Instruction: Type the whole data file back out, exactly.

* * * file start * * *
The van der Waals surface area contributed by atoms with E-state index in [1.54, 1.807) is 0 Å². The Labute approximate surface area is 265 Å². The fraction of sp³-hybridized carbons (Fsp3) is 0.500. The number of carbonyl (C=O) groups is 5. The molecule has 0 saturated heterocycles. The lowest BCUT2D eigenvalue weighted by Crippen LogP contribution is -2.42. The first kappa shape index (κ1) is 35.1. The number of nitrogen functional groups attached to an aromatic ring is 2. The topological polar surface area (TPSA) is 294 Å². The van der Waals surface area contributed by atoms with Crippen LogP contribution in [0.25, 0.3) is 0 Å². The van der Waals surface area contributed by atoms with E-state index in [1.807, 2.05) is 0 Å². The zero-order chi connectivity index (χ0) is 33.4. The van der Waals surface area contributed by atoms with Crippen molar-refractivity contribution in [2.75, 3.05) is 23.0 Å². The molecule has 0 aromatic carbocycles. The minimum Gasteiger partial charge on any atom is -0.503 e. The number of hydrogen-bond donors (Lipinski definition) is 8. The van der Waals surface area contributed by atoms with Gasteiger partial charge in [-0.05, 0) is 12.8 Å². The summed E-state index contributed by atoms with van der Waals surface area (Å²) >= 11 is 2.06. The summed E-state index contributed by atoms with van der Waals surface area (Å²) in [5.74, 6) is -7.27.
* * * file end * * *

The van der Waals surface area contributed by atoms with E-state index in [1.54, 1.807) is 0 Å². The Labute approximate surface area is 265 Å². The fraction of sp³-hybridized carbons (Fsp3) is 0.500. The number of carbonyl (C=O) groups is 5. The molecule has 0 saturated heterocycles. The lowest BCUT2D eigenvalue weighted by Crippen LogP contribution is -2.42. The first kappa shape index (κ1) is 35.1. The number of nitrogen functional groups attached to an aromatic ring is 2. The topological polar surface area (TPSA) is 294 Å². The van der Waals surface area contributed by atoms with Crippen LogP contribution in [0.25, 0.3) is 0 Å². The van der Waals surface area contributed by atoms with E-state index in [1.807, 2.05) is 0 Å². The zero-order chi connectivity index (χ0) is 33.4. The van der Waals surface area contributed by atoms with Crippen molar-refractivity contribution in [2.75, 3.05) is 23.0 Å². The molecule has 0 aromatic carbocycles. The minimum Gasteiger partial charge on any atom is -0.503 e. The number of hydrogen-bond donors (Lipinski definition) is 8. The van der Waals surface area contributed by atoms with Gasteiger partial charge in [-0.05, 0) is 12.8 Å². The summed E-state index contributed by atoms with van der Waals surface area (Å²) >= 11 is 2.06. The summed E-state index contributed by atoms with van der Waals surface area (Å²) in [5.74, 6) is -7.27.